Living large on a living barge–23: A six month per year barge tour of Europe, in installments

By Tom Miller

Tom and family are touring Europe by barge. This is the 23d in his series of reports on what is to be six months per year of cruising the waterways there.

Editors Note: Last week Tom made it into Strasbourg

look times; font-size: 16px;”>While in Strasbourg we decided to take a short 40-minute train ride to Colmar. The town is famous for being so picturesque, but it is also very touristy. We especially enjoyed the Unterlinden museum.  The collection was not large, but well displayed and very diverse.  Make sure you go upstairs as we almost missed the best part of the museum. The Unterlinden is home to Grunewald’s stunning Isenheim Alter.  In the Dominican Church next door was Schongauer’s masterpiece Virgin in the Rosebush. For a small town to have two masterpieces was impressive. Unfortunately they don’t allow pictures.

Colmar is situated on a number of narrow canals lined with old timber homes.  As an easy side trip from Strasbourg it was well worthwhile, but probably not a destination on its own.

Timber homes and canals in Colmar.

Timber homes and canals in Colmar.

The following day at the recommendation of our friends Jan and Diana Meiser, we drove to the village of Mittelbergheim and visited the Albert Seltz winery. What a treat.  The Seltz family has owned the winery since 1576.  Albert Seltz greeted us at the front door with bubbling enthusiasm and his infectious smile. He is the 14th-generation Seltz to operate the winery.  We arrived just after noon so he suggested we go to lunch at a local restaurant, and then come back for a tasting.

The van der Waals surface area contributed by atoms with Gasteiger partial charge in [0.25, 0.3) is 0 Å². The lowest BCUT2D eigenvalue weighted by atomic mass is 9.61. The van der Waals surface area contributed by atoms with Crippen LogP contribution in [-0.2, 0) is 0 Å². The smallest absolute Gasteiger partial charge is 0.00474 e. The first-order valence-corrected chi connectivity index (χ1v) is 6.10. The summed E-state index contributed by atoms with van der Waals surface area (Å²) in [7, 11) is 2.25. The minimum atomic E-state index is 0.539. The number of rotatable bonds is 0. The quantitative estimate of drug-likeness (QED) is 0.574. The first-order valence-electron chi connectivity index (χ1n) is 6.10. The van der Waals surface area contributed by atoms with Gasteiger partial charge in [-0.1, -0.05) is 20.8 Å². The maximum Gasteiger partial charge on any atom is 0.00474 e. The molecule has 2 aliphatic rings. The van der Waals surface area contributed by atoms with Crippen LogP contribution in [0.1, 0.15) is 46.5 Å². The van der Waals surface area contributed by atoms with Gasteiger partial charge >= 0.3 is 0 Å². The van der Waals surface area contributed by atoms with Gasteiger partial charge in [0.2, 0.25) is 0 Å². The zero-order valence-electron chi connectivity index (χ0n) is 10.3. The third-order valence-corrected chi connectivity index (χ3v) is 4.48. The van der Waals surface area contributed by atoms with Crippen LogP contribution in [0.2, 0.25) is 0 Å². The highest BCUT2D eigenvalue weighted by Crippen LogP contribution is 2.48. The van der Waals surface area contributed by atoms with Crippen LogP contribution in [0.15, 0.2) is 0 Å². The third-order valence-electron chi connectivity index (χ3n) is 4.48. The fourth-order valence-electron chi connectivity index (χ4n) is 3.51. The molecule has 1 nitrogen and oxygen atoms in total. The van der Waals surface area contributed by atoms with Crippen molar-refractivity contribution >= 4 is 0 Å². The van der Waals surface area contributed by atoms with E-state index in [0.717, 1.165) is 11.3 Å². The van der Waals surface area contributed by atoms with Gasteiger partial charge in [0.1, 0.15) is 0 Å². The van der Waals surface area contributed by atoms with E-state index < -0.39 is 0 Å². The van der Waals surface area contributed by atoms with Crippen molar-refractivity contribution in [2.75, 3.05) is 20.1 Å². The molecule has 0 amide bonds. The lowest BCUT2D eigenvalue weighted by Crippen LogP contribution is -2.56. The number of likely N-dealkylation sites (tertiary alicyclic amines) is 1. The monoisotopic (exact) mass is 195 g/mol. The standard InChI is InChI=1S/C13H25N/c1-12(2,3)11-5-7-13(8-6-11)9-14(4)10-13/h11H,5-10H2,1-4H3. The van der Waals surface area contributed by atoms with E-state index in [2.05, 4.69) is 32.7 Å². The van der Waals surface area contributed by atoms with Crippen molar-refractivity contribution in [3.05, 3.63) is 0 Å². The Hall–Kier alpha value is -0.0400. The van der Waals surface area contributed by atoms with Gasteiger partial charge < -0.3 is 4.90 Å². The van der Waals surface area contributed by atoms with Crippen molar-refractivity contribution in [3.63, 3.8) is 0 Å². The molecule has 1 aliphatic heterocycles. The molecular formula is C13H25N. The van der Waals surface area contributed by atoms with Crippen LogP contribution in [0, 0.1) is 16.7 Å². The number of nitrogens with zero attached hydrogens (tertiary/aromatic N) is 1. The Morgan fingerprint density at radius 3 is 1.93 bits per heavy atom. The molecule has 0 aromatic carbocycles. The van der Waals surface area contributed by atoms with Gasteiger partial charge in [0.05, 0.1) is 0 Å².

Here I am with Albert Seltz in his wine cellar

Here I am with Albert Seltz in his wine cellar

The restaurant was only a block from the winery. We sat in a lovely courtyard and had a wonderful meal.  The only thing missing was a bottle of wine.  If I didn’t have to drive back to Rabelo I’m sure we would have had wine with our lunch.  To bad we didn’t take the train.  After an incredible meal we spent over an hour with Albert.  He was a wealth of knowledge and answered all our questions.  He was happy to enlighten us on which wines paired best with what foods. Lisa took copious notes. His wines were all delicious and reasonably priced.  It was a beautiful day and we left with 20 bottles of delectable Alsatian wine

Jan and Diana also recommended that we go to a cheese store in Strasbourg.  We programmed our GPS with the address they gave us only to end up in a large industrial park.  We must have done something wrong, except when the GPS said we had arrived we were in front of the Fromagerie Tourrette. We walked into what turned out to be a cheese factory.  We asked if we could buy some cheese and they said no problem.  We now have a six-month supply.


Everywhere we turned there was cheese, and oh the smell

Come back next week for more Living Large on a Living Barge


 When Stones Speak by Tom Miller

When Stones Speak by Tom Miller

When Stones Speak by Tom Miller

Tom Miller is an adventure writer from Thousand Oaks. His latest novel When Stones Speak Dr. Hannigan sets out to find the historical Jesus of Nazareth, but he soon discovers there are people in high places who will stop at nothing including murder to insure he fails. Mr. Miller has been a contractor and developer, prolific diver, pilot, sailor, and barge captain. When he’s not chasing adrenalin overseas, he hikes with the local “Heartbreak Hiking Fools.” LIVING BARGE is his memory of his recent six month journey through the canals of Europe with his wife Lisa.


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